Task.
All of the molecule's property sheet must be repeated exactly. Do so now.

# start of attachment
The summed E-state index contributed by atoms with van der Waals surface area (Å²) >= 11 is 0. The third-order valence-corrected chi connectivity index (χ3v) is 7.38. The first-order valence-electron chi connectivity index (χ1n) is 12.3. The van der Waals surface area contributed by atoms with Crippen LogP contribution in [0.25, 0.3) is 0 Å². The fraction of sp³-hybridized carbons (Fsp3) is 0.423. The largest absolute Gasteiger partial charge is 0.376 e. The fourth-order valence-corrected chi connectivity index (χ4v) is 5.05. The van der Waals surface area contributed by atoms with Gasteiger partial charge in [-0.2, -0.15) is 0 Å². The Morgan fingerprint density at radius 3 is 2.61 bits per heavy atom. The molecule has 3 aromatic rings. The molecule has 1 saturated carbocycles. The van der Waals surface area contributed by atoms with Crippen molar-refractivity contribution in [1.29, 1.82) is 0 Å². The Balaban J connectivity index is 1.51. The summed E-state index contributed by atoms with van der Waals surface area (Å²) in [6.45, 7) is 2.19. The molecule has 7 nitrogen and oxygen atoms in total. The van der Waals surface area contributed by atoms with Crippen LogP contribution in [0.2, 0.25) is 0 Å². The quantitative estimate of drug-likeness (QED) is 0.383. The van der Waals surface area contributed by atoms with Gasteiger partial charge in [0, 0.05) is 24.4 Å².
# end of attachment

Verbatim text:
The summed E-state index contributed by atoms with van der Waals surface area (Å²) >= 11 is 0. The third-order valence-corrected chi connectivity index (χ3v) is 7.38. The first-order valence-electron chi connectivity index (χ1n) is 12.3. The van der Waals surface area contributed by atoms with Crippen LogP contribution in [0.25, 0.3) is 0 Å². The fraction of sp³-hybridized carbons (Fsp3) is 0.423. The largest absolute Gasteiger partial charge is 0.376 e. The fourth-order valence-corrected chi connectivity index (χ4v) is 5.05. The van der Waals surface area contributed by atoms with Gasteiger partial charge in [-0.2, -0.15) is 0 Å². The Morgan fingerprint density at radius 3 is 2.61 bits per heavy atom. The molecule has 3 aromatic rings. The molecule has 1 saturated carbocycles. The van der Waals surface area contributed by atoms with Crippen molar-refractivity contribution in [1.29, 1.82) is 0 Å². The Balaban J connectivity index is 1.51. The summed E-state index contributed by atoms with van der Waals surface area (Å²) in [6.45, 7) is 2.19. The molecule has 7 nitrogen and oxygen atoms in total. The van der Waals surface area contributed by atoms with Crippen LogP contribution in [0.2, 0.25) is 0 Å². The quantitative estimate of drug-likeness (QED) is 0.383. The van der Waals surface area contributed by atoms with Gasteiger partial charge in [0, 0.05) is 24.4 Å².